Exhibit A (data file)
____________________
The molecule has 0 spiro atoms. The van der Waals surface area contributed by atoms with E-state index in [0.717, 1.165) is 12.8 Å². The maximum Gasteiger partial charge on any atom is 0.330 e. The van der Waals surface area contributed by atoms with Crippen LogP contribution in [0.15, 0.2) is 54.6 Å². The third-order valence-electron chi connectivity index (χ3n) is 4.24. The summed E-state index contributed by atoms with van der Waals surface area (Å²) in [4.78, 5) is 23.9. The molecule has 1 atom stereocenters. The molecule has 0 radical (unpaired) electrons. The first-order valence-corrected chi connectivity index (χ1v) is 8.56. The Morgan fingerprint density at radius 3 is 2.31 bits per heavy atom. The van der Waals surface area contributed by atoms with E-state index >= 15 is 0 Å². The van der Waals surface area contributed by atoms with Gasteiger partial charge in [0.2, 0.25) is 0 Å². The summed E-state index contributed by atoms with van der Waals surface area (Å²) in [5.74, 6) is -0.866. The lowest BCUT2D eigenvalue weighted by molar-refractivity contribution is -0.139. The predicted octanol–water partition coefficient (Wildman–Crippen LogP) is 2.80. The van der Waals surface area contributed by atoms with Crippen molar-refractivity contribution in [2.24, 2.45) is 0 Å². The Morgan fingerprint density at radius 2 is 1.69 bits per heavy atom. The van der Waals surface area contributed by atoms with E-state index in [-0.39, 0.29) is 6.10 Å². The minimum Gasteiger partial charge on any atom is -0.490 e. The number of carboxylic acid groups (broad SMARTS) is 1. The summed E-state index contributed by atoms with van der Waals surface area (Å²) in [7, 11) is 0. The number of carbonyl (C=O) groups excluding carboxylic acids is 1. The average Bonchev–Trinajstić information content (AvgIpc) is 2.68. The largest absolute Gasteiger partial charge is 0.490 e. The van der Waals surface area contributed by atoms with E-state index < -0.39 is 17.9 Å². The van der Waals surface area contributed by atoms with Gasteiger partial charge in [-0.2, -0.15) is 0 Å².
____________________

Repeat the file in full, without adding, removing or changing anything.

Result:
The molecule has 0 spiro atoms. The van der Waals surface area contributed by atoms with E-state index in [0.717, 1.165) is 12.8 Å². The maximum Gasteiger partial charge on any atom is 0.330 e. The van der Waals surface area contributed by atoms with Crippen LogP contribution in [0.15, 0.2) is 54.6 Å². The third-order valence-electron chi connectivity index (χ3n) is 4.24. The summed E-state index contributed by atoms with van der Waals surface area (Å²) in [4.78, 5) is 23.9. The molecule has 1 atom stereocenters. The molecule has 0 radical (unpaired) electrons. The first-order valence-corrected chi connectivity index (χ1v) is 8.56. The Morgan fingerprint density at radius 3 is 2.31 bits per heavy atom. The van der Waals surface area contributed by atoms with E-state index >= 15 is 0 Å². The van der Waals surface area contributed by atoms with Gasteiger partial charge in [0.2, 0.25) is 0 Å². The summed E-state index contributed by atoms with van der Waals surface area (Å²) in [5.74, 6) is -0.866. The lowest BCUT2D eigenvalue weighted by molar-refractivity contribution is -0.139. The predicted octanol–water partition coefficient (Wildman–Crippen LogP) is 2.80. The van der Waals surface area contributed by atoms with Crippen molar-refractivity contribution in [2.24, 2.45) is 0 Å². The Morgan fingerprint density at radius 2 is 1.69 bits per heavy atom. The van der Waals surface area contributed by atoms with E-state index in [-0.39, 0.29) is 6.10 Å². The minimum Gasteiger partial charge on any atom is -0.490 e. The number of carboxylic acid groups (broad SMARTS) is 1. The summed E-state index contributed by atoms with van der Waals surface area (Å²) in [7, 11) is 0. The number of carbonyl (C=O) groups excluding carboxylic acids is 1. The average Bonchev–Trinajstić information content (AvgIpc) is 2.68. The largest absolute Gasteiger partial charge is 0.490 e. The van der Waals surface area contributed by atoms with E-state index < -0.39 is 17.9 Å². The van der Waals surface area contributed by atoms with Gasteiger partial charge in [-0.2, -0.15) is 0 Å².